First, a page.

Nothing Works in Business Until the People Issues are Fixed

WRITTEN BY BulletDecember 18, 2018

People Issues and Engagement

Of the four business opportunities – people, execution, strategy and cash – which would you say is the one common issue across all companies regardless of industry?

People!

To become a high-performing organization, you must address people issues before they get out of hand, because when your people leave, the cash bleeds. You can forget the strategy and the execution when you don’t have the right people or the cash.

People issues can be measured in various ways, however for leaders to maximize a winning team, measuring engagement is key. Engagement is more than a concept to be measured on a survey, but that is a start. Engagement is understanding the role of the job, loving that role and being seen, valued and heard every day.

Engagement shows up in actions as well as survey results. Engagement shows up with existing employees referring candidates for open positions. Improving engagement begins with clear expectations for the job, then hiring someone behaviorally aligned with the job, followed by onboarding that continually excites and motivates that new employee. Creating engagement takes interaction, real conversations and collaboration.

Rather than building engagement, many managers/leaders spend their days with the contaminators and silent killers instead of with the champions and grinders. There are only so many hours in a work day – do you really want to spend leadership salaries “managing” contaminators, or would you rather get a return on mentoring your champions? Motivating them? Elevating them to elevate your entire team, organization and profits? Conversations, real conversation and time with team members, speak volumes and yield the highest return.

Here are some common ways many managers spend their days that may provide opportunities on the people side. You must decide if this is the best use of your time.

Ask yourself: are you reacting or being proactive? Are you mentoring and developing or firefighting? As a manager/leader/owner/executive, cash is a valuable resource; payroll should not be wasted.

  • Are you spending more time resolving conflict or preventing it?
  • Are you more frequently spending your time disciplining team members or giving them feedback to develop them?
  • Are you onboarding with paperwork or setting the culture tone and expectations?
  • Are you making your team feel seen, valued and heard at all times, or just when it’s time to point out their mistakes?
  • Are you having real conversations to train and motivate and to influence positive engagement or are you hiding in your office under a pile of paperwork?
  • Do you know why turnover is happening? At what stage? Is it because of hiring practices? Onboarding problems? The need for training? A lack of leadership?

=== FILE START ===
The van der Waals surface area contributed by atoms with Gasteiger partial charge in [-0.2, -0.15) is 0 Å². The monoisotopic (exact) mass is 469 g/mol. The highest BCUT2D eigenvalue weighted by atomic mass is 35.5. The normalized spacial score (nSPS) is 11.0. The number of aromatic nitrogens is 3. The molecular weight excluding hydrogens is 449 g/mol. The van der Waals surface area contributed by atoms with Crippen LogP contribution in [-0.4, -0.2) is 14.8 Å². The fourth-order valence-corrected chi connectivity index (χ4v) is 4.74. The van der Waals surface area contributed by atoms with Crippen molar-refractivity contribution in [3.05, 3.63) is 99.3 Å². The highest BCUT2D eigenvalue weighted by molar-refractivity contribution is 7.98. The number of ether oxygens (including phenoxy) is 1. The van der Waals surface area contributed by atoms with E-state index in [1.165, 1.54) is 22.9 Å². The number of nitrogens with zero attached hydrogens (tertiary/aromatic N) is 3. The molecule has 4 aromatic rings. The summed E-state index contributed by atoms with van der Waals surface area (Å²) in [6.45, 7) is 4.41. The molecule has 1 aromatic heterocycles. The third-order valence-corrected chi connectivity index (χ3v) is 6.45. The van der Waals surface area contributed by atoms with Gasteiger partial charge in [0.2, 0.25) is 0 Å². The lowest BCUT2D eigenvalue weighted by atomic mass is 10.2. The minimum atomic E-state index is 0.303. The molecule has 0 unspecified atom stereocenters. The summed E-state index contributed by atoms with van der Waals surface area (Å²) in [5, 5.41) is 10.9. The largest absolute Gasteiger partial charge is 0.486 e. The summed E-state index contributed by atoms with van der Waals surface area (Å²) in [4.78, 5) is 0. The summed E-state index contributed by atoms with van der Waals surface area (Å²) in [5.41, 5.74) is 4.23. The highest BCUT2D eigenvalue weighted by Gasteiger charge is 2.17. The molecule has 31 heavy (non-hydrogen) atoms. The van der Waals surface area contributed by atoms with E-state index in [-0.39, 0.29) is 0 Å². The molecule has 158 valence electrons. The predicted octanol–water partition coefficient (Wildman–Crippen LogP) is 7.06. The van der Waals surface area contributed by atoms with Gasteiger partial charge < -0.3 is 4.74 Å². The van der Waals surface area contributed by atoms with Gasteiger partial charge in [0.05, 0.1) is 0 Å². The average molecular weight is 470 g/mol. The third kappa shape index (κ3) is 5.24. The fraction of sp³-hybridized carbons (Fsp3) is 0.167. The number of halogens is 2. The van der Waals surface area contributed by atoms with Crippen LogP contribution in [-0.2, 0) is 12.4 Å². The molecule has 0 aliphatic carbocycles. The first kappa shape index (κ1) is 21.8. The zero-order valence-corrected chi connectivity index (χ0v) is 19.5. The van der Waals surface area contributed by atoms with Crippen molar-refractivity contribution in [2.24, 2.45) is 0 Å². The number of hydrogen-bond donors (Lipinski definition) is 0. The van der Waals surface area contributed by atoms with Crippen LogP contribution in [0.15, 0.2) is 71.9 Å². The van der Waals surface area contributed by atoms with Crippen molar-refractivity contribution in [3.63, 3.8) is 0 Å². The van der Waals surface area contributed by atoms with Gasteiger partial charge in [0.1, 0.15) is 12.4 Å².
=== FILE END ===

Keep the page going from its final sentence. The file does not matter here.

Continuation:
• Are you delegating correctly? Are you following up with accountability? Do you know how?
  • Are you delivering training the same to all or tailoring it to the needs of the job and individuals?
  • Are you hiring warm bodies or hiring for the right person in the right seat?
  • Are you using assessments to identify motivations for individuals’ behaviors or are you guessing based on what motivates you? What if others are hard-wired differently than you?
  • Are you intentionally creating an environment of respect, diversity and inclusion or reacting to differences when they cause a “fire” on the team?
  • Are you complaining about call-offs, tardiness and missed deadlines or doing something about it and rewarding for good behavior?
  • And the list goes on...

Do you agree?

  • Your strategy won’t be fully executed if you have people problems.
  • Execution doesn’t happen effectively when you have people problems.
  • Your cash flow doesn’t flow well when you have people problems.

So, what do you do?

  • Be intentional about developing your people, developing/improving your culture. If you are good . . . don’t ignore it, push it off, or half way do things. If you don’t manage it, it will manage you. It – meaning your culture and your people.
  • Don’t try to copy another company’s culture or training program; it won’t work. Create your culture; design it around your mission, your vision, your values, your people. Create a culture that is unique to and aligns with your continual goals. Alignment among all is crucial. This ensures authenticity, relevance, impact and differentiation.
  • Don’t hack at it, or short-change your culture – use a framework. Design an experience, understand the behavioral drives and motivations. Co-design the model that engages your workforce with your workforce – your people. From a change-management perspective, this will empower your team members and creates the conditions for greater adoption.